When we set out to plan our Concept Store, we wanted to source everything as sustainably as possible. We also took it as an opportunity to invest in some key pieces that we could use going forward, to illustrate our message and process. One of the focal points in the Concept Store was our huge double windows, and after much deliberation, we decided it was important to tell our story 'From Waste to Wardrobe'.
We were lucky enough to be introduced to the brilliant Lipley And Parker, who helped us to build our dream display boxes. Focused on environmentally conscious design and fabrication, we caught up with them to hear more about their story and their inspiration.
While the boxes were being made, we set out to gather the raw 'waste' materials that were going to be displayed in each box. In partnership with our WeWork office, we set up plastic collection boxes in the communal areas and thanks to everyone in the building, managed to give a lot of plastic waste another life. Our partners sent us materials such as Q-NOVA® by Fulgar and Recover Yarn® and our community donated old clothes to fill the other boxes - it really was a team effort!
Now over to Lipley and Parker!
RS: How did you both get into environmentally conscious design and fabrication?
LP: Throughout our lives we have both always been passionate about the environment and creating a sustainable future. We believe that the climate crisis is the biggest issue facing society today and so for us it is nothing more than logical to have environmental sustainability as a key principle of our practice, whatever we are doing.
There has been a really exciting shift towards sustainable design, particularly in the last decade and we are really inspired by that. It has also shown that there is now a demand for things made in a responsible way and we are excited to be a part of that and work with people who understand the value it has.
With this understanding it’s our aim to build things that last, using a pallet of materials that are ideally, local, recyclable or recycled, reusable and robust while trying to reduce our waste by as much as possible. This puts parameters on our work but we enjoy the challenge of that and find it more satisfying process.
RS: Can you talk us through the making of the Riley Studio display boxes?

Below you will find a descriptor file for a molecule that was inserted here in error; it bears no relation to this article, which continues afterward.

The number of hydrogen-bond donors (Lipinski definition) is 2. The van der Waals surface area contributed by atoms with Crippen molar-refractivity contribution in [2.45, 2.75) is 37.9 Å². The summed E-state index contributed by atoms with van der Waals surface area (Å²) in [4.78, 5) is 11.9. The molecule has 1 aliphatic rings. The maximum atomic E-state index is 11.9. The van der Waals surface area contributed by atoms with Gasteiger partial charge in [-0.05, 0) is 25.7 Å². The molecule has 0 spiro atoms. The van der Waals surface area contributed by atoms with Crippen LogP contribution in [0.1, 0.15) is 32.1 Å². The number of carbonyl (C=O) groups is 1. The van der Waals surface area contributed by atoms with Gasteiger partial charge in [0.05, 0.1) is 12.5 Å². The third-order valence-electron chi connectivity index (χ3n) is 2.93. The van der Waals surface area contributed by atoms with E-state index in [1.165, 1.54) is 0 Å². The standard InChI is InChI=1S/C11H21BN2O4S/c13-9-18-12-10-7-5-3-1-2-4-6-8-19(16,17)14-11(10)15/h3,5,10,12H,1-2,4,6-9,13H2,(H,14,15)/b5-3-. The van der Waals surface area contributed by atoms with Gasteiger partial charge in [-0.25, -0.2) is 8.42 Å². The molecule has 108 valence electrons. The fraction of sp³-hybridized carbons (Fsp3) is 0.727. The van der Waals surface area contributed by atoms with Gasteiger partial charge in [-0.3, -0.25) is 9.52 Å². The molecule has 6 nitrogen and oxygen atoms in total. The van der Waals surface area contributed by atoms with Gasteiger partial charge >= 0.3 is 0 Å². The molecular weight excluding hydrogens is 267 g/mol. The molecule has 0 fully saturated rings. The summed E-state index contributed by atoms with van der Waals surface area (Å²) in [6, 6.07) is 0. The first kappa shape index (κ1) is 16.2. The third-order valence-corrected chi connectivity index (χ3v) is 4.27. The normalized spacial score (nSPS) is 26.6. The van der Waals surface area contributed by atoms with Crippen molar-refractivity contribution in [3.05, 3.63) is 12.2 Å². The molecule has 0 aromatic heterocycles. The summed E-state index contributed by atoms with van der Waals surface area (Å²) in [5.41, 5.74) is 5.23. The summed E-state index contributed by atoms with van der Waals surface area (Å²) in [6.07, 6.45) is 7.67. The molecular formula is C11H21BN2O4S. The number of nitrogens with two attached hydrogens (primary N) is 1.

LP: With the brand creating sustainable clothing and products from recycled materials, we knew our build had to reflect these environmentally friendly ideals. We chose to use FSC (Forest Stewardship Council) approved European Oak and recycled acrylic panels to display the waste used to create Riley Studio’s products. European Oak has the highest yield to growth time of any other hardwood tree, whilst if it is FSC approved it means the stewards have managed the landscape to prevent damage to Eco Systems, watersheds, wildlife and the trees themselves. Also being grown in European minimises the environmental impact of transporting the wood, making the product the perfect manifestation of Riley Studios ethos.
RS: What has been your favourite piece that you have made so far?
LP: One of our more recent pieces are the Zero Waste Shelves. Every element of the piece was designed with sustainability at its core. The material is Eko Ply, a sheet material manufactured from 100% waste plastic and timber which typically ends up in land fill or incinerated. Each sheet is engineered in the UK to perform as an alternative to imported plywood or to virgin plastic panels, yet in turn are fully recyclable at end of life. It is longer lasting than traditional timbers, has no maintenance costs and is weather, rot, chemical and acid proof.
Each dimension of the Zero Waste shelves is chosen to minimise waste , meaning out of a 2.4 x 1.2m board there is less than 10cm square of wasted material. The construction method is modular in order to keep production costs to a minimum, making this product aesthetically, financially and environmentally pleasing proving sustainability does not require compromise.
RS: Where do you get your inspiration from?
LP: Design is historically very well documented, making inspiration abundant from a huge number of books, websites, museums and videos. However, as cliché as it sounds, when you start looking you begin seeing inspiration in less obvious places like plants and unintentional colour combinations found in everyday life. We love anything unusual, weird and colourful so art exhibitions and contemporary sculpture we find very influential in both the form and colour of our pieces.
RS: What is your top tip for living more sustainably?
LP: Rather than focusing on the negative results of non sustainable living, focus on the amazingly exciting future of environmentally friendly life. Get excited about the change and try and think in a global mentality, as every one of us trying to help the environment is making a difference.